His eyes misted over and he took another drink of his schnapps. The woman watched his hand tremble as he placed the glass back on the table.
“When the war was over, I was told they had died. Gretchen died of malnutrition in the winter of Forty-Two and Greta a few months later. They said Greta died of a broken heart.”
The sounds of the party all around them seemed muffled. It was as if they were in a world of their own. The woman signalled the waiter for another schnapps.
“We should have left when we had the chance. We could have emigrated but it seemed so drastic. To up and leave everything behind. It would have cost us all our savings to pay the Reich Flight Tax. They stole everything from anyone leaving the country. And where would we have gone? We were Austrians. Austria was our home.”
The woman leant forward, her voice barely above a whisper.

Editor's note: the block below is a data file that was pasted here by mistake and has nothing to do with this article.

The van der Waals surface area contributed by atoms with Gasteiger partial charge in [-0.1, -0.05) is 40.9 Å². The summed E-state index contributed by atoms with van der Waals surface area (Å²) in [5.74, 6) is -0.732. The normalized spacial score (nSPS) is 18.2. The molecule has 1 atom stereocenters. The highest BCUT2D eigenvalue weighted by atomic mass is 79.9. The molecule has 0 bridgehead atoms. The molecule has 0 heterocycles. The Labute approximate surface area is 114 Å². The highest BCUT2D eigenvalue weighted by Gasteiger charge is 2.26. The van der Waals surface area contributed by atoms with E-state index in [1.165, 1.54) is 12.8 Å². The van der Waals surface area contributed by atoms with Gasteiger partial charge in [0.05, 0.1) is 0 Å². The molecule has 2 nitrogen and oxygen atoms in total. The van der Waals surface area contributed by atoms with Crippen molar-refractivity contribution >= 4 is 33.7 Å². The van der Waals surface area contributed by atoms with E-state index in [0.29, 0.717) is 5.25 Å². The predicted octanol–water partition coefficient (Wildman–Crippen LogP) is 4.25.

“If you could go back and change something. Is that what you would do? Leave Austria when you had the chance?”
“God No,” the man roared with laughter before suddenly coughing, choking on his schnapps. When he had composed himself again, he apologised as the woman looked askance at him.
“I’m sorry,” he repeated. “No, I had the chance to do something long before then.”
He leant back in his chair.
“I didn’t realise it was him until much later. It was after the Degenerate Art Exhibition the Nazis curated. The one where they exhibited all the modern art they had removed from the German galleries. The Picassos, Klees, Mondrians, Chagalls, and Kandinskys, holding them up as incompetents, cheats, and madmen. They railed against modern art, calling it the ‘degenerate’ product of Jews and Bolsheviks and a threat to the German national identity. I read somewhere that he’d been rejected from art school. The failed painter who’d turned to politics.”